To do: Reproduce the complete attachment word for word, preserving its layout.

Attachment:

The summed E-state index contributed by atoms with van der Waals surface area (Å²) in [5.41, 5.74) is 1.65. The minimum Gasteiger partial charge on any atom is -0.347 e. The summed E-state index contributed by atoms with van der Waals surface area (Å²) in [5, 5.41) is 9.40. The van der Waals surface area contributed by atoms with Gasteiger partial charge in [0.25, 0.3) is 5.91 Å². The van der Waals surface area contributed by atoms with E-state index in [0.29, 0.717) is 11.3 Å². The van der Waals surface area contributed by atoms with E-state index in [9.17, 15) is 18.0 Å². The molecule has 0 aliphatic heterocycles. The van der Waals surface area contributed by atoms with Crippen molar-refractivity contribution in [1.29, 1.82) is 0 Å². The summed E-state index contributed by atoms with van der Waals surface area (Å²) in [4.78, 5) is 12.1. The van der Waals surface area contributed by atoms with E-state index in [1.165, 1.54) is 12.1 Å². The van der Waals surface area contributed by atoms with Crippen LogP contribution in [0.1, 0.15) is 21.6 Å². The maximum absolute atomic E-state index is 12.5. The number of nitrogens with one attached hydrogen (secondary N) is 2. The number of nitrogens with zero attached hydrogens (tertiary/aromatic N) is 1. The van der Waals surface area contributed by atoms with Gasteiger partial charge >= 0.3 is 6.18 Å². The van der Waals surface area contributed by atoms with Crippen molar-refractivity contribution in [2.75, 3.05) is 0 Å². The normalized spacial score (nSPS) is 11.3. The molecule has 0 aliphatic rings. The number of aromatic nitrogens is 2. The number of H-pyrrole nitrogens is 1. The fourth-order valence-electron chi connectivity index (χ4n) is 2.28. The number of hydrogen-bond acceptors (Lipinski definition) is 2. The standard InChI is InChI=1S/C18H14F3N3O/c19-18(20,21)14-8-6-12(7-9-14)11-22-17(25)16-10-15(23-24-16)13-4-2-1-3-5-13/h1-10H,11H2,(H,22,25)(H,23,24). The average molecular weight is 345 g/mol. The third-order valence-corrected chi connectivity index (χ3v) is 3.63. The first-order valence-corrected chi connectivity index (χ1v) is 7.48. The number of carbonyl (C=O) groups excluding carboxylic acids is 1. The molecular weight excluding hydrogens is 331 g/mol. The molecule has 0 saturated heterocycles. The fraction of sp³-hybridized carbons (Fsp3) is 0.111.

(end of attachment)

The summed E-state index contributed by atoms with van der Waals surface area (Å²) in [5.41, 5.74) is 1.65. The minimum Gasteiger partial charge on any atom is -0.347 e. The summed E-state index contributed by atoms with van der Waals surface area (Å²) in [5, 5.41) is 9.40. The van der Waals surface area contributed by atoms with Gasteiger partial charge in [0.25, 0.3) is 5.91 Å². The van der Waals surface area contributed by atoms with E-state index in [0.29, 0.717) is 11.3 Å². The van der Waals surface area contributed by atoms with E-state index in [9.17, 15) is 18.0 Å². The molecule has 0 aliphatic heterocycles. The van der Waals surface area contributed by atoms with Crippen molar-refractivity contribution in [1.29, 1.82) is 0 Å². The summed E-state index contributed by atoms with van der Waals surface area (Å²) in [4.78, 5) is 12.1. The van der Waals surface area contributed by atoms with E-state index in [1.165, 1.54) is 12.1 Å². The van der Waals surface area contributed by atoms with Crippen LogP contribution in [0.1, 0.15) is 21.6 Å². The maximum absolute atomic E-state index is 12.5. The number of nitrogens with one attached hydrogen (secondary N) is 2. The number of nitrogens with zero attached hydrogens (tertiary/aromatic N) is 1. The van der Waals surface area contributed by atoms with Gasteiger partial charge >= 0.3 is 6.18 Å². The van der Waals surface area contributed by atoms with Crippen molar-refractivity contribution in [2.75, 3.05) is 0 Å². The normalized spacial score (nSPS) is 11.3. The molecule has 0 aliphatic rings. The number of aromatic nitrogens is 2. The number of H-pyrrole nitrogens is 1. The fourth-order valence-electron chi connectivity index (χ4n) is 2.28. The number of hydrogen-bond acceptors (Lipinski definition) is 2. The standard InChI is InChI=1S/C18H14F3N3O/c19-18(20,21)14-8-6-12(7-9-14)11-22-17(25)16-10-15(23-24-16)13-4-2-1-3-5-13/h1-10H,11H2,(H,22,25)(H,23,24). The average molecular weight is 345 g/mol. The third-order valence-corrected chi connectivity index (χ3v) is 3.63. The first-order valence-corrected chi connectivity index (χ1v) is 7.48. The number of carbonyl (C=O) groups excluding carboxylic acids is 1. The molecular weight excluding hydrogens is 331 g/mol. The molecule has 0 saturated heterocycles. The fraction of sp³-hybridized carbons (Fsp3) is 0.111.